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Genetic analysis of drought-adaptive traits at seedling stage in early-maturing maize inbred lines and field performance under stress conditions
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Maize hybrids that are tolerant to drought at the seedling stage are needed to boost productivity in the rainforest agro-ecology of West Africa. Genetics of tolerance of maize seedling to drought stress is not well understood and is poorly documented. The objectives of this study were to screen early-maturing maize lines for seedling drought tolerance, determine the inheritance and the combining ability of selected inbred lines, and evaluate the performance of seedling drought-tolerant hybrids under field conditions. Forty-nine early maize lines were screened for drought tolerance at the seedling stage. Ten drought-tolerant and two susceptible inbred lines were selected and used in diallel crosses to generate 66 hybrids. The twelve inbred lines and their hybrids were evaluated under induced drought at seedling stage in the screen house and under marginal growing conditions on the field for two seasons. Data collected were subjected to analysis of variance using the DIALLEL-SAS program. Mean squares for both GCA and SCA were significant for most traits in all research environments, indicating that additive and non-additive gene actions are controlling seedling traits under stress conditions. However, for most traits, SCA was preponderant over GCA in all environments, indicating overdominating effect of non-additive gene action. Which in turn implied that the best improvement method for the traits is hybridization. Inbred TZEI 7 had the best GCA effect for seedling traits under screenhouse conditions and for grain yield and other agronomic traits under drought conditions in the field. Hybrids TZEI 357 × TZEI 411 and TZEI 380 × TZEI 410 showed superior SCA effects under screen house conditions. In conclusion, the study established wide genetic variability for drought tolerance at seedling stage among tropical early-maturing maize germplasm however, the non-additive gene action was more important for most seedling traits.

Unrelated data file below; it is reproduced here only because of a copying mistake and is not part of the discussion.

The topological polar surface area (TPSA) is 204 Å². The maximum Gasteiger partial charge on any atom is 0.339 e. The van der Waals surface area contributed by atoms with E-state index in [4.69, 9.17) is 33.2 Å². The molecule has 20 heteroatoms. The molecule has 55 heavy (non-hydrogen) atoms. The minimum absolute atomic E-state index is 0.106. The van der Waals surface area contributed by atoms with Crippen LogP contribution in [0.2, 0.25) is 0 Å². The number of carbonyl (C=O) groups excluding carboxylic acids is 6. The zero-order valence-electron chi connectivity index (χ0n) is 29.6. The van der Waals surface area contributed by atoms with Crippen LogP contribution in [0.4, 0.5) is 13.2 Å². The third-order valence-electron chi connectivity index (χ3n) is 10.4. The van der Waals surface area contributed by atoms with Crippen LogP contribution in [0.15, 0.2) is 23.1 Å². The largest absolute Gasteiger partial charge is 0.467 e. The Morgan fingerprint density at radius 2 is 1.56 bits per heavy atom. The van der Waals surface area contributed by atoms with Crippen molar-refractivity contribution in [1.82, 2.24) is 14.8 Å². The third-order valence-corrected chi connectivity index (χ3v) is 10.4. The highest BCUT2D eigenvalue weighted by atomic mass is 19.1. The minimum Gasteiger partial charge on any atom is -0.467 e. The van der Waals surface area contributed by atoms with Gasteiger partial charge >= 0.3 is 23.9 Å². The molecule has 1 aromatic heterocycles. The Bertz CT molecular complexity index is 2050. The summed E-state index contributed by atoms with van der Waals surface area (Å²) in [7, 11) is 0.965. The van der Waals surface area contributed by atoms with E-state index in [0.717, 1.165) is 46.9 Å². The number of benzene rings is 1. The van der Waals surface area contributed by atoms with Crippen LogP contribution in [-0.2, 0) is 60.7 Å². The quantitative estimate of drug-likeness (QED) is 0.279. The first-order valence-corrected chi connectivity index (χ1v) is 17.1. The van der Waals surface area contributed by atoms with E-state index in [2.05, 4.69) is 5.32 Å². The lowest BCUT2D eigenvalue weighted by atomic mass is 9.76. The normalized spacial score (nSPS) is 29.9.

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Permanent link to this itemhttps://hdl.handle.net/20.500.12478/4376
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